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In Appreciation Of Häxan, The Only Witchcraft Movie That Really Matters

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Black magic looks sexy as hell in Häxan: Witchcraft Through The Ages. The 1922 Swedish-Danish silent film classic, directed by Benjamin Christensen, explores history's witchiest and most Satanic moments, offering lush and lurid depictions of demonic possession, witch-hunting, and torture -- scenes that were graphic enough to lead to the film being banned or censored outside of Sweden and Denmark. The film, however, is just as devoted to dispelling misconceptions about the dark arts and the persecution of those accused of witchcraft, which Christensen posited, was merely a misunderstanding of mental illness. "Hysterical" women, he dubiously noted, simply needed time in a lunatic asylum, not to be burned at the stake. 

Christensen studied countless treatises on witches prior to making Häxan, and the film depicts every arcane detail you could possibly ask for: witchy art historical engravings, possessed nuns and covens, demons and hags, broomstick rides, potions a-brew, and some good ol' grave-robbing for good measure.

Notable for being the most expensive Scandinavian production to date, at a cost of between 1.5 and 2 million Swedish kronor, the film's exquisite sets were clearly crafted with care and fastidiousness -- and the cinematography is to die for.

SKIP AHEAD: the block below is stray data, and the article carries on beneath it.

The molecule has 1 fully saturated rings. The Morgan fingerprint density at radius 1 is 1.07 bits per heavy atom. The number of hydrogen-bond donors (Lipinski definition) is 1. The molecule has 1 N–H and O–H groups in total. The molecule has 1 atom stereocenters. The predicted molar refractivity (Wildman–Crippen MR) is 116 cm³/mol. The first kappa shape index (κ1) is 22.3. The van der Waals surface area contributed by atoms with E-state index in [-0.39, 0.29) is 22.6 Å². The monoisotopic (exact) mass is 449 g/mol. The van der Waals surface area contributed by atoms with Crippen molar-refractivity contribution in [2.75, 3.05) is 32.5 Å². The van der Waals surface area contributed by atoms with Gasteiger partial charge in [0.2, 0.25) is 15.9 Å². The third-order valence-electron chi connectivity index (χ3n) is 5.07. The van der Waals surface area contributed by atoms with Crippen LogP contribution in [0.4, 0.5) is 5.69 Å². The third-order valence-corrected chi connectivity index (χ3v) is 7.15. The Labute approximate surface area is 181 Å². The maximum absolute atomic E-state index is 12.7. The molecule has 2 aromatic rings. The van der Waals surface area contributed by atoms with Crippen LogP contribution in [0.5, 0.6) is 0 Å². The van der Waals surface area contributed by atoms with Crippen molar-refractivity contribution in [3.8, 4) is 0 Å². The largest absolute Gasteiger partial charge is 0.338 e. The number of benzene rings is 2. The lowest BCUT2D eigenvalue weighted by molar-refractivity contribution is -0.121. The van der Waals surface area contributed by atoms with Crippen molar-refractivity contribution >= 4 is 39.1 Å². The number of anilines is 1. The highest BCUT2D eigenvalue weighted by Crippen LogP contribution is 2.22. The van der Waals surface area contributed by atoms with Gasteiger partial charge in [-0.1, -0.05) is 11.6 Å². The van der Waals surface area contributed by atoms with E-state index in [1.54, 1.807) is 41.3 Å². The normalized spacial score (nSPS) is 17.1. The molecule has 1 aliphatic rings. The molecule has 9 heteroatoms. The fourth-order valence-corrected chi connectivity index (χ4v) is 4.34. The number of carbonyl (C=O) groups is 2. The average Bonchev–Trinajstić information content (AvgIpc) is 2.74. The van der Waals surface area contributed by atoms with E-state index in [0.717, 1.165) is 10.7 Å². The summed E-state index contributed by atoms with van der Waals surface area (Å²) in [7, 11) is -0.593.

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Haxan is made all the more spooky with a delightfully sinister classical score featuring Schubert and Beethoven. In 1968, a shortened English version was released, accompanied by a bizarre experimental jazz soundtrack and narrated by no other than William S. Burroughs. While the original film shouldn't go unwatched, the Burroughs-narrated version is seriously a treat; the man's voice was seemingly made to talk about anything demonic or mystical. Who else is capable of such a dramatic, deadpan delivery of "All the witches had to show respect to Satan by kissing his ass" when describing this image?

In spite of the narration, the English release of the film still includes intertitles, which are both theatrical and hilarious, preserving the film's classic silent horror sensibility.

 
If you have yet to join the cult of Häxan, now is the time to begin your initiation. And lucky for all of us, the film is in the public domain and on YouTube.
 


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